BLACK BLIZZARD reviewed by the A.V. Club

Comics Panel

The AV Club    |    Zack Handlen, Jason Heller, Noel Murray, Leonard Pierce, And Tasha Robinson    |    April 9, 2010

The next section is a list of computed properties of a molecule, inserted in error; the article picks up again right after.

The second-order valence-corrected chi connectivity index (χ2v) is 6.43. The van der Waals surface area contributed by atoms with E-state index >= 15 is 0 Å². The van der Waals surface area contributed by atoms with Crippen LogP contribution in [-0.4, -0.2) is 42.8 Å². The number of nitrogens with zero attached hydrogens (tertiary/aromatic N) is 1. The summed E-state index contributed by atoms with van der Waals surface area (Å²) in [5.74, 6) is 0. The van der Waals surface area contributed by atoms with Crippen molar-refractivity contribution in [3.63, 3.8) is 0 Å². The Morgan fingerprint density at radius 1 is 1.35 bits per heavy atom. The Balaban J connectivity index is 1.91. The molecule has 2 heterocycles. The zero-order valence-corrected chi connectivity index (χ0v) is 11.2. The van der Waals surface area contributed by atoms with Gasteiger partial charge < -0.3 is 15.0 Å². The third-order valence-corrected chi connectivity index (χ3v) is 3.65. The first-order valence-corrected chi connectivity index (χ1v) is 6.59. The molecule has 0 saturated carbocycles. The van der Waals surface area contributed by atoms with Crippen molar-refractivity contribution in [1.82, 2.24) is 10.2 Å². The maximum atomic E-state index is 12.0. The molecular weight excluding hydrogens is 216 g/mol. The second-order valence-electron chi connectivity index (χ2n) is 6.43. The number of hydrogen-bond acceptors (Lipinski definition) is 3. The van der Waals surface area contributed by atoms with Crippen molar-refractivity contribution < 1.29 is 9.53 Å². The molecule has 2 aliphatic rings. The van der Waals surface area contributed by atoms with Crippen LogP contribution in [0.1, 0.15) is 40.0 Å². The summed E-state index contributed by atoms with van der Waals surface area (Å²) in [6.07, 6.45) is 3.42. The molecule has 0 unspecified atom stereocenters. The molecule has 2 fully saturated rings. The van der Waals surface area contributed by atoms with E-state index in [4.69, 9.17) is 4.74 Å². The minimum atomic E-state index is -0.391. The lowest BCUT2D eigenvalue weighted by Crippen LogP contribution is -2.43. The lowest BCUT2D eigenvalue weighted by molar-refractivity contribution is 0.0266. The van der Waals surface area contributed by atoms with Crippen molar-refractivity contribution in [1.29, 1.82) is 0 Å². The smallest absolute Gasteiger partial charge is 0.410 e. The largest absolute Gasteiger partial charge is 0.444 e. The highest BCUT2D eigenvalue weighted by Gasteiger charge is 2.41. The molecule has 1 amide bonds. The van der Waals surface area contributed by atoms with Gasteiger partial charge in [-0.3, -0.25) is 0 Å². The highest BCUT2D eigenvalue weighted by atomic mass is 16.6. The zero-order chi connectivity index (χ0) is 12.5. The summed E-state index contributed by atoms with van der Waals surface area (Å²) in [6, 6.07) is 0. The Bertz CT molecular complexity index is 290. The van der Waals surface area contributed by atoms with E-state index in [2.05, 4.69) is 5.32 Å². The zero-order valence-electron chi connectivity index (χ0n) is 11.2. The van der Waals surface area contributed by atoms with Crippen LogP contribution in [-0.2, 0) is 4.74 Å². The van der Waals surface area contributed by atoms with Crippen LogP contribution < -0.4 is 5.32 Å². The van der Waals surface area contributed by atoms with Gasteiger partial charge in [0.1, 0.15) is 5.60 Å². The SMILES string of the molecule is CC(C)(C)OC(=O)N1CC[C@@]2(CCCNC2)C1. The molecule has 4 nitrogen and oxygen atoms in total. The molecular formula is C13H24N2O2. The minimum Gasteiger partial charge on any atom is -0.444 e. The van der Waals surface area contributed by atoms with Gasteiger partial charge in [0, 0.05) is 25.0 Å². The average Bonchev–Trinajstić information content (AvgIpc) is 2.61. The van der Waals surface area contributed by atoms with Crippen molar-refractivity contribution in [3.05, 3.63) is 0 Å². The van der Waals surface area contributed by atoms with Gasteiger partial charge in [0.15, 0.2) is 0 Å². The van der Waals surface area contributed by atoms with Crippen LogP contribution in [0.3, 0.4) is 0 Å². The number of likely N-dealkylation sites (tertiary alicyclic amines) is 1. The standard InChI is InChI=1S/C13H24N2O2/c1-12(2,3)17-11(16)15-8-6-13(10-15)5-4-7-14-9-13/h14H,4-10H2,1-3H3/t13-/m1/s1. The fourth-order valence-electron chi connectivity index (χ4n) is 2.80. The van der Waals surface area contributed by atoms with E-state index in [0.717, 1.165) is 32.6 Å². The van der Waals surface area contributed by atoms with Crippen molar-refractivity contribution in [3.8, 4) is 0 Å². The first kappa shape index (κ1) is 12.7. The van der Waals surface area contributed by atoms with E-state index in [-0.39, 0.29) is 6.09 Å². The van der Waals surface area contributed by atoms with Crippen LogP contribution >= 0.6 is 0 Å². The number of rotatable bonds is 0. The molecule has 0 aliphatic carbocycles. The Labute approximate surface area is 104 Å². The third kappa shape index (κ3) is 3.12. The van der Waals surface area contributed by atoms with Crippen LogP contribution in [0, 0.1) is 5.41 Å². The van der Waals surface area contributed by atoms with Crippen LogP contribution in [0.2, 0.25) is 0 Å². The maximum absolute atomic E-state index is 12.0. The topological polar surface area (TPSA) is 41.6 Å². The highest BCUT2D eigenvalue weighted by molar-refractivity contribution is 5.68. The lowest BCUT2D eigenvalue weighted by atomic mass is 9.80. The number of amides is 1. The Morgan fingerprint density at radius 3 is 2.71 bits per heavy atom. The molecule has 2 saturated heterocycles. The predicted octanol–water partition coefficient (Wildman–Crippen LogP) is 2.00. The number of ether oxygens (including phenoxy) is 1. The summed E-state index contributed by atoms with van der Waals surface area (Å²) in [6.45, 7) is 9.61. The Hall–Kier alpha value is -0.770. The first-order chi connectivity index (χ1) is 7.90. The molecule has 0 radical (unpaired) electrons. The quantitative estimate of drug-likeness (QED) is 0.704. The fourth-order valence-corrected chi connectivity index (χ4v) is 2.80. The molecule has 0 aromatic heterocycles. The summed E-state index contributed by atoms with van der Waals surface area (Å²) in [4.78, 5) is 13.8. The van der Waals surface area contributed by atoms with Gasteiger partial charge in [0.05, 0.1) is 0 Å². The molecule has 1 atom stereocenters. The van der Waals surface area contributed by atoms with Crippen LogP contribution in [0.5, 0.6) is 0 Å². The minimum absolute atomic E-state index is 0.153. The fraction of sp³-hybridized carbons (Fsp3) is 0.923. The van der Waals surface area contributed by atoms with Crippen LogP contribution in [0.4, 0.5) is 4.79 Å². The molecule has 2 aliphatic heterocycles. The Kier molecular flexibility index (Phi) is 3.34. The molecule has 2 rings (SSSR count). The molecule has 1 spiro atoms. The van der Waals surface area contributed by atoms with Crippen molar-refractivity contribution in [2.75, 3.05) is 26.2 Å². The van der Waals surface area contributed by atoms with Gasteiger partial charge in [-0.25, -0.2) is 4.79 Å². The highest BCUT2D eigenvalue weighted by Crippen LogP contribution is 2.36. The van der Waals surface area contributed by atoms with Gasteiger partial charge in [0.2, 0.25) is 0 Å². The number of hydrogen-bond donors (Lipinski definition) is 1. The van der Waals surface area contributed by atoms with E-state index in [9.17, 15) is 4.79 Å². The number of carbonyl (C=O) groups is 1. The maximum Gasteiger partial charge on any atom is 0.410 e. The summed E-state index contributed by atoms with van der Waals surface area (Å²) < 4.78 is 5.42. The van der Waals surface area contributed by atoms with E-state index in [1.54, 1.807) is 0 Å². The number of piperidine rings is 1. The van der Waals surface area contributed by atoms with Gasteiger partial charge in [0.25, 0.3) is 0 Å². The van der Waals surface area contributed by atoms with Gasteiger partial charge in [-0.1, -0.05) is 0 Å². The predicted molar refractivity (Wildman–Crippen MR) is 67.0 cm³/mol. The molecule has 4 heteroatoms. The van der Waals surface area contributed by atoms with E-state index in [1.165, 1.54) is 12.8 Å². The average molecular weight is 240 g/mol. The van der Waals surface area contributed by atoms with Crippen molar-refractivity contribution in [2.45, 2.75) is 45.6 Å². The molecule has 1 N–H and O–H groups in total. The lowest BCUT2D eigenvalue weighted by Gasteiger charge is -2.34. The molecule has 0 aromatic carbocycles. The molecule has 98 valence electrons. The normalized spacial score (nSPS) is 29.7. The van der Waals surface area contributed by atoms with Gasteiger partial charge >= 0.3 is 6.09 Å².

In 1956, long before he became a manga legend, Yoshihiro Tatsumi was a struggling 21-year-old artist who pumped out graphic novels for Japan’s book-rental market. Too young and hungry to afford a studio full of assistants like the big boys, he single-handedly wrote and drew the 127-page Black Blizzard (Drawn And Quarterly) in a 20-day fever of creativity. That haste is partly what makes the book such a swift, propulsive read: The story of a hardened card shark and a pianist charged with murder but freed by the crash of a prisoner-transport train, Blizzard is a head-spinning blur of hardboiled suspense. The climactic scene—in which the two fugitives, handcuffed together and caught in a tightening dragnet, must play a game of chance to see who will saw the other’s hand off—is as nervy and taut as Mickey Spillane, even though Tatsumi’s art, still in its formative stage, feels necessarily loose and frantic… B

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